California is facing an unprecedented and reckless assault by the federal government on our water quality, air quality, worker safety, fish and wildlife and public lands.
Existing federal protections in those areas keep California a special place and keep Californians healthy. But those protections are threatened. Our state government is fighting back, but the past two years have revealed where state law must be strengthened.
For decades, state regulators have relied on federal protections for endangered species to meet California’s independent state legal requirement to protect imperiled species like Northern California’s spring run Chinook salmon.
However, the Trump Administration is dramatically weakening federal protections for salmon and other Bay-Delta species.
State agencies deserve credit for launching an independent effort to establish new requirements to protect salmon and comply with existing state law. The problem is that federal agencies plan to ignore those new state requirements in order to deliver more Bay-Delta water to powerful San Joaquin Valley farmers in the Westlands Water District.
This would do more than harm salmon fishermen and the West Coast’s largest estuary.
An elegant solution lies in Senate Bill 1 by Senate President Pro Tem Toni Atkins. That legislation that would strengthen legal requirements that the federally operated Central Valley Project comply with state environmental protections.
Affirming federal compliance with state law would do more than protect our natural resources. It would ensure equitable treatment for all California water users. Strengthening state law requiring the federal Central Valley Project to comply with California law will help protect the State Water Project and Southern California’s water supply.
SB 1 addresses similar threats to air quality, water quality and worker safety.
If it becomes law, state agencies could identify dangerous federal rollbacks and to adopt pre-rollback federal protections immediately.
This authority would not create new requirements. It would simply allow existing federal protections to remain in place while state agencies examine if and how those protections should be tailored to meet California’s needs.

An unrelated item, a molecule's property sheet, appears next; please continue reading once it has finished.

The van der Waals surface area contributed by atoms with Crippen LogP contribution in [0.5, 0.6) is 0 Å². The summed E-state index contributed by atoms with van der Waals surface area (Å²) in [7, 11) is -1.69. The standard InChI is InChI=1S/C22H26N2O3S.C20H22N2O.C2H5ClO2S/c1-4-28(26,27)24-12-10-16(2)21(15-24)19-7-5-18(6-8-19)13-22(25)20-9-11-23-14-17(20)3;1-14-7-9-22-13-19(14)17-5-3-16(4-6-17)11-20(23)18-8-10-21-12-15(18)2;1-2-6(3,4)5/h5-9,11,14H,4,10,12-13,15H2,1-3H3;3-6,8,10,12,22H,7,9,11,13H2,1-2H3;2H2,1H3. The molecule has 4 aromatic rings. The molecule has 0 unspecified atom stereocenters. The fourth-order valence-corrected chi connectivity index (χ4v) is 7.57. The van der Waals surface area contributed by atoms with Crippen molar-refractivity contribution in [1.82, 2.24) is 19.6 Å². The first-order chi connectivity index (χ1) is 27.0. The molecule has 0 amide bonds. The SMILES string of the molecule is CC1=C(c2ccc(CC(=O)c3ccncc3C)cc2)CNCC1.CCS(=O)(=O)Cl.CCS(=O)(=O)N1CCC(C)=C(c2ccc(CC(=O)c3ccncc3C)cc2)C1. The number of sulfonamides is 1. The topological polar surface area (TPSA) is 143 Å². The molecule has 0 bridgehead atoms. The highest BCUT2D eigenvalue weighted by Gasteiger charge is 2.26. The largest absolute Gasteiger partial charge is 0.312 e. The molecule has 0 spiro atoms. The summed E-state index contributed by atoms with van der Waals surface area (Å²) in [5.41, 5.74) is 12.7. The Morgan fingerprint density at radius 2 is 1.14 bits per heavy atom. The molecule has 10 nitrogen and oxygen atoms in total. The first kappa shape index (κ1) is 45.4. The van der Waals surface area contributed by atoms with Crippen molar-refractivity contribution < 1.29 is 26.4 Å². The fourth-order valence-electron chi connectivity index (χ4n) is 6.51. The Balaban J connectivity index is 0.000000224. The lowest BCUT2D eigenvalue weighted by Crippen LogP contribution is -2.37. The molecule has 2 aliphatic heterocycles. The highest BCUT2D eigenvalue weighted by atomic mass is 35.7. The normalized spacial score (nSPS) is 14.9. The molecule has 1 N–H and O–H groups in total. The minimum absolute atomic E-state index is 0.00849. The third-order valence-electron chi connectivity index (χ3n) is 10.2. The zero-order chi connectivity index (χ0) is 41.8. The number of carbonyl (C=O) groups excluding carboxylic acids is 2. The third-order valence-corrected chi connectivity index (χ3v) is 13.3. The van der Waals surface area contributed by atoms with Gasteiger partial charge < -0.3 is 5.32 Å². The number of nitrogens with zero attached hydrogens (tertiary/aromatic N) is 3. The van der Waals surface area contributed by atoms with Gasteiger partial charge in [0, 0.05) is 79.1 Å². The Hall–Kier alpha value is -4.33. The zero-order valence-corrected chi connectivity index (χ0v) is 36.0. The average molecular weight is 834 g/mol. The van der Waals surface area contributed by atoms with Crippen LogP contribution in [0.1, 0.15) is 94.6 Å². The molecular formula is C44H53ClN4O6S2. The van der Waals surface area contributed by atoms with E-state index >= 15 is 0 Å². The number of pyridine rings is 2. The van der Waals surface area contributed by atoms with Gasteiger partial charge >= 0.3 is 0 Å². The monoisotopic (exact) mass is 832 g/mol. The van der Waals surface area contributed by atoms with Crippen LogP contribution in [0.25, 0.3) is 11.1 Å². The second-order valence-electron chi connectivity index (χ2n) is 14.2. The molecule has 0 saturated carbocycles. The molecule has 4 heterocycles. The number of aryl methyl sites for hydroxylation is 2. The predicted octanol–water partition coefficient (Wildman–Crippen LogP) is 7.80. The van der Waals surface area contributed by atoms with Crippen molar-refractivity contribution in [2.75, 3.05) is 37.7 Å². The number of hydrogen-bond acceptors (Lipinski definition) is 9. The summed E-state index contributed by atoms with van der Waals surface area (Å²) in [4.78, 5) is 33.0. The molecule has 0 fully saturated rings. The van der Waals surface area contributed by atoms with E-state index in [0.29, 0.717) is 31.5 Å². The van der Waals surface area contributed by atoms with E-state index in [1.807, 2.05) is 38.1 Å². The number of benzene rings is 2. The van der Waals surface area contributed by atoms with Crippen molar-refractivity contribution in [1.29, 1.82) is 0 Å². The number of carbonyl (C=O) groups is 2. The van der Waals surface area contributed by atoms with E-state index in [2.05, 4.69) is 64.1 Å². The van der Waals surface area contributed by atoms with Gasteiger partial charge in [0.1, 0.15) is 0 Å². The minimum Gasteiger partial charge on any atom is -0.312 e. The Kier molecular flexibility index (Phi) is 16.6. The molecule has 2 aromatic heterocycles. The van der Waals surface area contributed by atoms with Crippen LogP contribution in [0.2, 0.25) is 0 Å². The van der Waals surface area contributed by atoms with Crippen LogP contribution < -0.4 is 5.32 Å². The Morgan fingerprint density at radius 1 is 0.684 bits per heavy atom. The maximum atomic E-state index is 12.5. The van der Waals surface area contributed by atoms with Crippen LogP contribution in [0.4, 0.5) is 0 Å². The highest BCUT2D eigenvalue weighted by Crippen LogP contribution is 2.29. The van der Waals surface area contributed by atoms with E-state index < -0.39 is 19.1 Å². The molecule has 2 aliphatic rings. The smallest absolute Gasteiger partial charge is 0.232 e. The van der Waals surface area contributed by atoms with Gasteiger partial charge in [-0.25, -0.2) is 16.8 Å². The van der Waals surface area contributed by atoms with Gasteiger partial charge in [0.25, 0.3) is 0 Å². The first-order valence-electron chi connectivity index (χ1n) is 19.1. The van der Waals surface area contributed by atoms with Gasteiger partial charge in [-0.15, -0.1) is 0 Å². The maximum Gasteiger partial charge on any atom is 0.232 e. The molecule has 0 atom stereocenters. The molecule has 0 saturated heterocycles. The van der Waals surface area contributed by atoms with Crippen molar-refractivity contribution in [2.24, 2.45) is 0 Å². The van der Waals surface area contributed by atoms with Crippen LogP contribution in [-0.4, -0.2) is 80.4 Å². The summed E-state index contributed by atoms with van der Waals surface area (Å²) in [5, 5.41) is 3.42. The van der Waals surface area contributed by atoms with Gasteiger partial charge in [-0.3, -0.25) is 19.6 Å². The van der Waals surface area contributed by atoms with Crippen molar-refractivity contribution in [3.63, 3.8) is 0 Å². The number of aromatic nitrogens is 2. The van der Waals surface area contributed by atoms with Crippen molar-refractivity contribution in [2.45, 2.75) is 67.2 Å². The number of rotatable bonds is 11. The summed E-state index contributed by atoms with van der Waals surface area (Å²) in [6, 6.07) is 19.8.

Without this law, state agencies will be at risk of being overwhelmed by a tsunami of scientifically baseless federal rollbacks. And state residents and natural resources are at risk from a gap in protections that could last years, if state agencies are forced to respond to federal rollbacks on a case-by-case basis.
A second measure, Senate Bill 307 by Sen. Richard Roth, a Democrat from Riverside, is a narrower effort to protect groundwater and precious, life-giving springs in the Mojave Desert from reckless groundwater mining.
Unsustainable groundwater pumping in the Central Valley has had disastrous impacts on ecosystems, water quality and water supply. Senate Bill would give state agencies a new tool to prevent similar disasters from being created on important public lands, including the Mojave National Preserve. This bill would protect desert bighorn sheep and other wildlife, and communities that might unknowingly invest in an unsustainable water source.
The last thing California needs is new development built on the promise of a water source that proves to be unreliable.
The U.S. Department of the Interior has cleared the way for Cadiz, Inc.’s groundwater mining project by sweeping aside a past decision that would have required this unsustainable project to undergo federal environmental review before it could build its pipeline on federal lands.
SB 307 would ensure that such unsustainable water schemes don’t threaten the environment and the communities that would rely on them.
All Californians have a stake in strengthening state law to protect our natural heritage, health and water supplies. Senate Bills 1 and 307 are important steps forward to protect California and Californians and ensure that our state remains an environmental leader.